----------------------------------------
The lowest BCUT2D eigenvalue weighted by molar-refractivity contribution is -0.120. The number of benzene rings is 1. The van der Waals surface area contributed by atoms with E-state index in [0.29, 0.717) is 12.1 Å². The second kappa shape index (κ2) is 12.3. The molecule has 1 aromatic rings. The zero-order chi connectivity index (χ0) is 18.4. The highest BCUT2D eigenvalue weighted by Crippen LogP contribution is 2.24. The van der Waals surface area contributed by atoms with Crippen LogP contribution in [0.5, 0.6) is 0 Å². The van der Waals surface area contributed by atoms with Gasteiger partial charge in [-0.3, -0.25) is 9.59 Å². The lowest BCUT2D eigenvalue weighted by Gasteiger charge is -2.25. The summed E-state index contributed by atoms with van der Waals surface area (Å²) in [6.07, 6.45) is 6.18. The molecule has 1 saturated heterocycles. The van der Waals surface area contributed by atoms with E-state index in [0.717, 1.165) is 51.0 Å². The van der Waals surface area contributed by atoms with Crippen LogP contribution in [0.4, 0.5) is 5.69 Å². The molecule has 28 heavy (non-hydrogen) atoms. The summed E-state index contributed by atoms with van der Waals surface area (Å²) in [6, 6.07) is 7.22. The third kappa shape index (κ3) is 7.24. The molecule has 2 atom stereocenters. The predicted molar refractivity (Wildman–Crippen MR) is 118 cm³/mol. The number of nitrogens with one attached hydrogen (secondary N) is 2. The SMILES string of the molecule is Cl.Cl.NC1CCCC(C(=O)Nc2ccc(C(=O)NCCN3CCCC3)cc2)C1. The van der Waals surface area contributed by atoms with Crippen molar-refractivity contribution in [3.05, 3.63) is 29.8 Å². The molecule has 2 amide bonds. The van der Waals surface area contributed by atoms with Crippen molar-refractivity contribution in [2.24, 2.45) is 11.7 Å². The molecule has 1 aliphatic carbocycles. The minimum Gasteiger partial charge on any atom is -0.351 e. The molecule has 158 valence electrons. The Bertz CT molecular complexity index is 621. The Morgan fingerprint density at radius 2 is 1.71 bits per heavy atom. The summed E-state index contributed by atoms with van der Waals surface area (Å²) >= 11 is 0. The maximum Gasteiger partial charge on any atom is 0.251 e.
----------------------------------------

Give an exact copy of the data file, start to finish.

The lowest BCUT2D eigenvalue weighted by molar-refractivity contribution is -0.120. The number of benzene rings is 1. The van der Waals surface area contributed by atoms with E-state index in [0.29, 0.717) is 12.1 Å². The second kappa shape index (κ2) is 12.3. The molecule has 1 aromatic rings. The zero-order chi connectivity index (χ0) is 18.4. The highest BCUT2D eigenvalue weighted by Crippen LogP contribution is 2.24. The van der Waals surface area contributed by atoms with Crippen LogP contribution in [0.5, 0.6) is 0 Å². The van der Waals surface area contributed by atoms with Gasteiger partial charge in [-0.3, -0.25) is 9.59 Å². The lowest BCUT2D eigenvalue weighted by Gasteiger charge is -2.25. The summed E-state index contributed by atoms with van der Waals surface area (Å²) in [6.07, 6.45) is 6.18. The molecule has 1 saturated heterocycles. The van der Waals surface area contributed by atoms with E-state index in [0.717, 1.165) is 51.0 Å². The van der Waals surface area contributed by atoms with Crippen LogP contribution in [0.4, 0.5) is 5.69 Å². The molecule has 28 heavy (non-hydrogen) atoms. The summed E-state index contributed by atoms with van der Waals surface area (Å²) in [6, 6.07) is 7.22. The third kappa shape index (κ3) is 7.24. The molecule has 2 atom stereocenters. The predicted molar refractivity (Wildman–Crippen MR) is 118 cm³/mol. The number of nitrogens with one attached hydrogen (secondary N) is 2. The SMILES string of the molecule is Cl.Cl.NC1CCCC(C(=O)Nc2ccc(C(=O)NCCN3CCCC3)cc2)C1. The van der Waals surface area contributed by atoms with Crippen molar-refractivity contribution in [3.05, 3.63) is 29.8 Å². The molecule has 2 amide bonds. The van der Waals surface area contributed by atoms with Crippen molar-refractivity contribution in [2.24, 2.45) is 11.7 Å². The molecule has 1 aliphatic carbocycles. The minimum Gasteiger partial charge on any atom is -0.351 e. The molecule has 158 valence electrons. The Bertz CT molecular complexity index is 621. The Morgan fingerprint density at radius 2 is 1.71 bits per heavy atom. The summed E-state index contributed by atoms with van der Waals surface area (Å²) >= 11 is 0. The maximum Gasteiger partial charge on any atom is 0.251 e.